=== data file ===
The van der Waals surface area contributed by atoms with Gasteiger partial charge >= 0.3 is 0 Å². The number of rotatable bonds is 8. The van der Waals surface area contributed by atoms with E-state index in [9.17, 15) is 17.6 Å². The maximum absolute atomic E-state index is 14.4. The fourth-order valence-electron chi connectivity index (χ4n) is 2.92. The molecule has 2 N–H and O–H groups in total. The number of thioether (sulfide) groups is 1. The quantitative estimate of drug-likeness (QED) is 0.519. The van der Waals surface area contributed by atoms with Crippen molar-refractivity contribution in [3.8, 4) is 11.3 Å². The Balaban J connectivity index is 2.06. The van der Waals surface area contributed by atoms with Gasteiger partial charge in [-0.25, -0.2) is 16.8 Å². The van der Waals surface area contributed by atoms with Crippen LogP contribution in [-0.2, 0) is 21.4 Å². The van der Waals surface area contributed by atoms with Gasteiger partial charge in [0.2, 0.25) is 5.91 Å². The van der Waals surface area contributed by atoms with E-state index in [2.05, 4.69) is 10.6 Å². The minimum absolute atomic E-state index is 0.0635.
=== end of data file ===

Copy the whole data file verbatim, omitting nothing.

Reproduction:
The van der Waals surface area contributed by atoms with Gasteiger partial charge >= 0.3 is 0 Å². The number of rotatable bonds is 8. The van der Waals surface area contributed by atoms with E-state index in [9.17, 15) is 17.6 Å². The maximum absolute atomic E-state index is 14.4. The fourth-order valence-electron chi connectivity index (χ4n) is 2.92. The molecule has 2 N–H and O–H groups in total. The number of thioether (sulfide) groups is 1. The quantitative estimate of drug-likeness (QED) is 0.519. The van der Waals surface area contributed by atoms with Crippen molar-refractivity contribution in [3.8, 4) is 11.3 Å². The Balaban J connectivity index is 2.06. The van der Waals surface area contributed by atoms with Gasteiger partial charge in [-0.25, -0.2) is 16.8 Å². The van der Waals surface area contributed by atoms with Crippen LogP contribution in [-0.2, 0) is 21.4 Å². The van der Waals surface area contributed by atoms with Gasteiger partial charge in [0.2, 0.25) is 5.91 Å². The van der Waals surface area contributed by atoms with E-state index in [2.05, 4.69) is 10.6 Å². The minimum absolute atomic E-state index is 0.0635.